The Sunlit Night by Rebecca Dinerstein

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The Sunlit Night by Rebecca Dinerstein

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Category: Literary Fiction
Rating: 4/5
Reviewer: Rebecca Foster
Reviewed by Rebecca Foster
Summary: A debut novel as charming as it is quirky. Two young adults from Brooklyn meet in the far north of Norway, where one is an artist's apprentice and the other is burying a beloved father. Bittersweet family backstories and burgeoning romance make this a winner.
Buy? Yes Borrow? Yes
Pages: 272 Date: June 2015
Publisher: Bloomsbury
External links: Author's website
ISBN: 9781408863046

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Frances comes from a 'desperately artistic family', her father a medical illustrator and her mother an interior designer. Along with her younger sister Sarah, she grew up in a tiny one-bedroom apartment in Manhattan: bunk beds for the girls and a fold-out sofa bed for the parents. The claustrophobic atmosphere has gotten to everyone and now, with Frances graduating from college, it looks like the family might fall apart. Her parents argue constantly and disapprove of Sarah's fiancé (not just because he isn't Jewish). Frances has her own romantic crisis: after a pregnancy scare, Robert breaks up with her. A high-flyer with a future in politics, he tells her that her art has no purpose; it isn't helping anyone. 'What does it matter if you do what you love, if what you love doesn't matter?' she asks her father. Still, she has no other prospects, so agrees to take up a painting apprenticeship in the furthest reaches of Norway; 'All I had was a direction, north.'

Meanwhile Yasha is in his final months of high school in Brooklyn. He and his father, Vassily, who runs the neighbourhood bakery, moved here from Russia ten years ago. They waited and waited for Yasha's mother, Olyana, to join them, but she never did. One day she comes and finds Yasha at school; she has been in New York for three months and has a boyfriend she intends to marry. When she asks Yasha to deliver divorce papers to Vassily, he argues that his father's weak heart cannot take the strain. Ironically, Vassily has just booked them tickets back to Russia to look for Olyana. Just as Yasha predicted, when they arrive and Yasha's uncle hands over the divorce papers, Vassily dies of a broken heart. Now it falls to Yasha to fulfil his father's last request to be buried at the top of the world.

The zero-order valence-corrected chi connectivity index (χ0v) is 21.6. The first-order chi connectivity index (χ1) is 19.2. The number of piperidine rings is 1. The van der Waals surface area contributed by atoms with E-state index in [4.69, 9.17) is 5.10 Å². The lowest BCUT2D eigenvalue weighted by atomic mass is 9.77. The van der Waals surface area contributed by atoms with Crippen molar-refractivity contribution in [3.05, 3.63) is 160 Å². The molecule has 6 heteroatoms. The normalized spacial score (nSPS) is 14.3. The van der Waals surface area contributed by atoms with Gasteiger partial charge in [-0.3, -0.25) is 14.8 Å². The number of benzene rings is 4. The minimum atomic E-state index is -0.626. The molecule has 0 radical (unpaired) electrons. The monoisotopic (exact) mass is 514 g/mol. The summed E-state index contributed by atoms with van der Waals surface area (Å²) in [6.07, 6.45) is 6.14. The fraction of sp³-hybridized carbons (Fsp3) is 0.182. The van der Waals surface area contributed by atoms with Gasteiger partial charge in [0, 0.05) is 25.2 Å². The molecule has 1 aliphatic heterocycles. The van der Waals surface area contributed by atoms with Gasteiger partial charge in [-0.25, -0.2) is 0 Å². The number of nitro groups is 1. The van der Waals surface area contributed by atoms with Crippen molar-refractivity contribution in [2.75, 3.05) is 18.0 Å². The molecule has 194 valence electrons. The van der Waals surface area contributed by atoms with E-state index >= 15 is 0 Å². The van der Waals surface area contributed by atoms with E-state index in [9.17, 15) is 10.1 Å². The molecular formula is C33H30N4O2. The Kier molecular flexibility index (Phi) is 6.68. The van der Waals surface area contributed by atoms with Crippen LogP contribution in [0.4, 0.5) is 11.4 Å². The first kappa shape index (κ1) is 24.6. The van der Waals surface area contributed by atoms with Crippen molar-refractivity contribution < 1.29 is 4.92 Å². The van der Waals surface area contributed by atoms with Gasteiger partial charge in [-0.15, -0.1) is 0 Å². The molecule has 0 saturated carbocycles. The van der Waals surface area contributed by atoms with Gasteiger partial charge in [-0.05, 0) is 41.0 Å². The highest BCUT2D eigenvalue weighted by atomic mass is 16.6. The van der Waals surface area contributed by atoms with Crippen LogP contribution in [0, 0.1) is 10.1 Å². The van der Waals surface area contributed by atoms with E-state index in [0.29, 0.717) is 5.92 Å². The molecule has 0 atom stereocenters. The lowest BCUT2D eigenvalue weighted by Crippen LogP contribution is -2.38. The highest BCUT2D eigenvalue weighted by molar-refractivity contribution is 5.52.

All is set for our young lovers to meet. Frances discovers she is the only other artist besides Nils at the Leknes Artist Colony. He is building a stand-alone art installation, The Yellow Room, and requires her help painting it before the inspection deadline. The yellow barn is next to the Viking Museum, and the artist colony where they will sleep is a former mental asylum. When Yasha and Olyana arrive at the Viking Museum for Vassily's burial, he strikes Frances as a sullen, taciturn teenager. It is not until Frances recites the Mourner's Kaddish at the funeral that they seem to connect. The Jewish ritual is a bond between them as well as a link to previous generations. Dinerstein also effectively weaves in Norse mythology: 'This funeral may feel to you like Ragnarök, the End of the World…We bury [Vassily] tonight under the midnight sun to show it is not the end—to show there is light, even in a time of darkness.' Beneath the museum's sculpture of Yggdrasil, the tree of life, their romance begins.

This love story is distinguished chiefly by its unusual location. As the title oxymoron heralds, the stark beauty of the Arctic Circle makes it a setting rife for unexpected happenings. Frances describes her surroundings 'in colorblock. The midnight sun came in shades of pink. The fjords rushed up onto white-sand beaches, and the sand made the water Bermuda-green.' Chapters alternate between Frances's first-person narration and Yasha's third-person perspective. Their relationship has what looks like a natural endpoint: Frances will fly to California for her sister's wedding early in September. Yasha decides to stay in Norway after his father's funeral, but it is unclear whether what he and Frances have will last. Even the four-year gap between them, negligible later in life, seems significant when it's the difference between ages 17 and 21.

I loved the contrast between the emptiness of Arctic Scandinavia and cramped New York City. Scenes where Frances is skyping with her parents – stereotypical squabbling Jews like on Seinfeld – show this particularly well. Still, I think the setting I warmed to most was Vassily's bakery: 'Saturday. Swarm of bagel customers, dearth of poppy seeds. Vassily's pants drenched in a bowlful of spilled eggs.' After I read the scene where Vassily and a customer sing Simon and Garfunkel's 'Homeward Bound', I had the song in my head for days. The stretch between Vassily's funeral and Frances returning to the States can feel a little long and aimless, and none of the Norwegian characters are as well realised as the Russian-Americans, but Dinerstein makes good with a terrific late scene at Sarah's wedding and an ambiguously hopeful ending.

Dinerstein, who herself travelled to Lofoten, Norway and got a bilingual poetry collection and this novel out of the experience, has great things ahead of her. I highly recommend her debut, as charming as it is quirky, to fans of Jonathan Safran Foer.

Great House by Nicole Krauss shares some elements, like Jewish families and storytelling, while Butterflies in November by Audur Ava Olafsdottir has a similar far northern quirkiness.

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Buy The Sunlit Night by Rebecca Dinerstein at Amazon You can read more book reviews or buy The Sunlit Night by Rebecca Dinerstein at


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